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If you experience pain in or the inability to move your thumb, the Penn Integrated Hand Program can perform a complete evaluation of your condition and develop a treatment plan to improve your hand function and eliminate any pain.

Our surgeons work closely with other specialists in the treatment of basal joint arthritis. This includes specialists in nerves, tendons and plastic surgery. All of our surgeons are considered experts in their fields and are at the forefront of innovative solutions for hand and wrist conditions.

Treatment for Basal Joint Arthritis

Our surgeons will perform a thorough evaluation, including digital imaging, to determine how severe the arthritis has become. Our surgeon may use an X-ray to confirm the diagnosis and assess the surrounding bones for other changes or causes of pain.

Non-surgical Options for Thumb Arthritis

For basal joint arthritis, the first line of treatment is generally anti-inflammatory medications and bracing. A brace leaves your wrist free but immobilizes the bottom of your thumb, only allowing the last joint in your thumb to move.

Other non-surgical treatment options include:

  • Custom splint - Our hand therapists will make a mold of your hand to custom create a brace to fit your hand.
  • Injection - If the thumb brace and anti-inflammatory medications are not helping, then the next option is an injection into the base of the thumb. For those with very mild arthritis, one injection can often provide up to a year of relief.

Thumb Arthritis Surgery

When non-surgical treatment is ineffective, you may want to discuss surgery with our surgeons. There are two different surgical techniques that we may recommend for thumb arthritis, depending on the extent of arthritis in the joint: 1) fusion of the bones or 2) removing part of the thumb joint and reconstructing it.

Fusion

A joint fusion joins or "welds together" the two bones that make up your arthritic thumb joint. A fusion keeps the diseased joint from moving so that pain is eliminated.

Reconstructive Surgery of the Thumb

Our surgeons have performed reconstructive surgery to treat arthritis at the base of the thumb with very good outcomes and patient satisfaction.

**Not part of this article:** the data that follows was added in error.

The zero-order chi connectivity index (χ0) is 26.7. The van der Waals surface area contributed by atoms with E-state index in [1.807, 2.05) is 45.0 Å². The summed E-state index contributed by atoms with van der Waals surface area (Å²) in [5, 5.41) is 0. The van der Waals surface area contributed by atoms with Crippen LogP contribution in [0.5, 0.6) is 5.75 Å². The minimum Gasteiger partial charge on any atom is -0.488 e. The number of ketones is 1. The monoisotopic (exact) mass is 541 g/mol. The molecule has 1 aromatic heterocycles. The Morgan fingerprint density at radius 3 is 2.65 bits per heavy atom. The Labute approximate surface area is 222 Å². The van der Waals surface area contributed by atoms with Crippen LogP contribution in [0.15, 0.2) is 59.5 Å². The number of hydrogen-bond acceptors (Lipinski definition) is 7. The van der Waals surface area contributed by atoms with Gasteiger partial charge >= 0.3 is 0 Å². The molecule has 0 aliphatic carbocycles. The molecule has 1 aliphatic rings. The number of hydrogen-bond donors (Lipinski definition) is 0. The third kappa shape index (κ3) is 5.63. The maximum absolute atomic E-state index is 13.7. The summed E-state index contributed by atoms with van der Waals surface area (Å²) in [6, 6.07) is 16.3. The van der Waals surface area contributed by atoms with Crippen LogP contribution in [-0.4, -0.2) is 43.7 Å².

The procedure involves removing the arthritic bone at the bottom of the thumb. Over time the void that is left is filled in with scar tissue, which acts as a pillow for the thumb bone to push on, rather than another hard bone.

Our surgeons may use small suture anchors to help the thumb heal, or use a “tightrope” technique, in which the thumb is suspended with a strong suture. Another option may be to wrap one of your tendons around the remaining bone to hold it up while it heals.

What is basal joint arthritis?

Basal joint arthritis is a very common type of arthritis that affects the part of the thumb that’s right next to your wrist. It occurs when cartilage wears away from the ends of the bones that form the joint at the base of your thumb. It causes pain, especially when you try to pinch or grab things.

Also called thumb arthritis, this condition affects the non-dominant hand more often than the dominant hand. That's because your non-dominant hand is the one that stabilizes things with your thumb, while your dominant hand does the finer movements. The muscle at the base of the thumb is one of the most important muscles in your hand.

Symptoms of Basal Joint Arthritis

The first sign of thumb arthritis is usually pain at the base of the thumb when you try to pinch or grab an object.

Other symptoms of thumb arthritis include:

  • Enlarged, bony-looking joint at the base of the thumb
  • Limited range of motion of the thumb
  • Swelling and tenderness at the base of the thumb

Who can get basal joint arthritis?

Basal joint arthritis is often caused by normal wear and tear of the body during the aging process.

It is more common in women than men and appears usually over the age of 50. It can also appear in those who have had previous injury to the thumb joint.

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